U.S. consumer credit rose in July

A new report shows that consumer credit in the U.S. rose higher than expected in July.

Earlier this week, the Federal Reserve reported that credit balances increased by $19.1 billion this past July to a record level of $3.45 trillion. This is higher than originally expected, according to Bloomberg, as its survey of industry analysts yielded a median increase of $18.8 billion. July's numbers are down from June, which showed a $27 billion increase. 

According to the report, Americans are now more willing to borrow for large purchases, like cars, due to an improving job and housing market. 

Credit card debt, with is included in the Fed's revolving debt category, was up $4.3 billion after rising $7.5 billion in June. Non-revolving debt, like student and car loans, rose $14.8 billion following a $19.5 billion rise in the month prior.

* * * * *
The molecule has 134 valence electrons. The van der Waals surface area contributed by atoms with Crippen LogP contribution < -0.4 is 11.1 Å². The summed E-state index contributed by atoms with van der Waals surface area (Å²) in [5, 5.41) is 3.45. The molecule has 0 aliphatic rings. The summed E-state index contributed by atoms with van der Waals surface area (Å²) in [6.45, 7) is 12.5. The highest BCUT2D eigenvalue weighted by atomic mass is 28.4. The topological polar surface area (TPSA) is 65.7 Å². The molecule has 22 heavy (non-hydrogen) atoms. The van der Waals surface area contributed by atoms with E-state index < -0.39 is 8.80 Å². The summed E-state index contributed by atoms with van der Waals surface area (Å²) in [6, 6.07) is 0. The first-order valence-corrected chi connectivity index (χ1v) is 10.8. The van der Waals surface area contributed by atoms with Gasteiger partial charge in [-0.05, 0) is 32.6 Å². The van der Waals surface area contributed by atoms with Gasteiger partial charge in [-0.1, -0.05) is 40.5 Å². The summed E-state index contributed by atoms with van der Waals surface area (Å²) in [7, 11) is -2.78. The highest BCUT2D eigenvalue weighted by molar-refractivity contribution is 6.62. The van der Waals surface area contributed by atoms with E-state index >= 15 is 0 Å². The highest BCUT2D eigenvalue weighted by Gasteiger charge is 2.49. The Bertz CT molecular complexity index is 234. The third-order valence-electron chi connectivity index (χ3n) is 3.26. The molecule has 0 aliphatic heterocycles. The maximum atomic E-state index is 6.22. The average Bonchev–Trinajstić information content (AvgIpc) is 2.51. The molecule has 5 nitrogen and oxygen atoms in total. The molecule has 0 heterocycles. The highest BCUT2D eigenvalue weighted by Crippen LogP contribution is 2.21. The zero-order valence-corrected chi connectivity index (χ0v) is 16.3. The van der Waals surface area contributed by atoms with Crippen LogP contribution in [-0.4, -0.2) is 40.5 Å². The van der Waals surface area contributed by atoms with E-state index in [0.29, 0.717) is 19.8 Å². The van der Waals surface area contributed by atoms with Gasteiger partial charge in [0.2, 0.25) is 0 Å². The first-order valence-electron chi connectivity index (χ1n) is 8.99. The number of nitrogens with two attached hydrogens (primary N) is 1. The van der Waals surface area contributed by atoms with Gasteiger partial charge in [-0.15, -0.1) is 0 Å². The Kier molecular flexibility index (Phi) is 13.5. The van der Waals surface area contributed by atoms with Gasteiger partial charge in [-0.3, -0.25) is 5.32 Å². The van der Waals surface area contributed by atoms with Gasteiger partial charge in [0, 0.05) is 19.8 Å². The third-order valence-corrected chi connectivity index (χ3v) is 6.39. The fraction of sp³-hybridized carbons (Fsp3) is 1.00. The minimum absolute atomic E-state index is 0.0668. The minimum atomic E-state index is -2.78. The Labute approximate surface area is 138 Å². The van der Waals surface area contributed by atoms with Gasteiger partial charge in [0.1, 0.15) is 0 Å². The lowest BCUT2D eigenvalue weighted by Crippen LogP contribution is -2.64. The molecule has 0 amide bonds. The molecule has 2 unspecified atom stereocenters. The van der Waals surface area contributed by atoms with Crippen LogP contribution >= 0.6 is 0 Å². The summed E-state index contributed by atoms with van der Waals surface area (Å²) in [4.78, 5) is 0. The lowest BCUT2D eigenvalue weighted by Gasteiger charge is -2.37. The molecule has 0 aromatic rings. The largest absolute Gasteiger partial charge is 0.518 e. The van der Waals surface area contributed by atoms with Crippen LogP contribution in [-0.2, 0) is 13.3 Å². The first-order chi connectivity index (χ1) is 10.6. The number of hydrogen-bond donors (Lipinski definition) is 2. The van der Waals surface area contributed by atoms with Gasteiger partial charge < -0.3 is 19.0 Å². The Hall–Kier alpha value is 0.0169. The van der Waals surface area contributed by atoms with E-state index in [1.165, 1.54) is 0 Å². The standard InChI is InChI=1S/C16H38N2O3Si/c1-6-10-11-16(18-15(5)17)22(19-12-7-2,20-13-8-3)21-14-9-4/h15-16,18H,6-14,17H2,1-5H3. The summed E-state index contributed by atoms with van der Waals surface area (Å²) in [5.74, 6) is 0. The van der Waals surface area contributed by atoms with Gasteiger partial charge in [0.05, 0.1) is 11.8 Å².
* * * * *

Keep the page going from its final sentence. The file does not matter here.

In the past 12 months, consumer borrowing grew by 6.8 percent. While the majority of that increase can be attributed to a 7.9 percent increase in auto and student loans, credit cards rose by a respectable 3.9 percent.

After a poor first quarter of only 0.6 percent growth, the economy turned around in the second quarter, growing at an annual rate of 3.7 percent. Economist see the continual growth in borrowing as a positive sign for the economy and that, combined with positive expectations in the job market, have them estimating an average increase of 3 percent in the second half of the year.

The only type of loan the Fed's report does not include is home or other real estate loans. 

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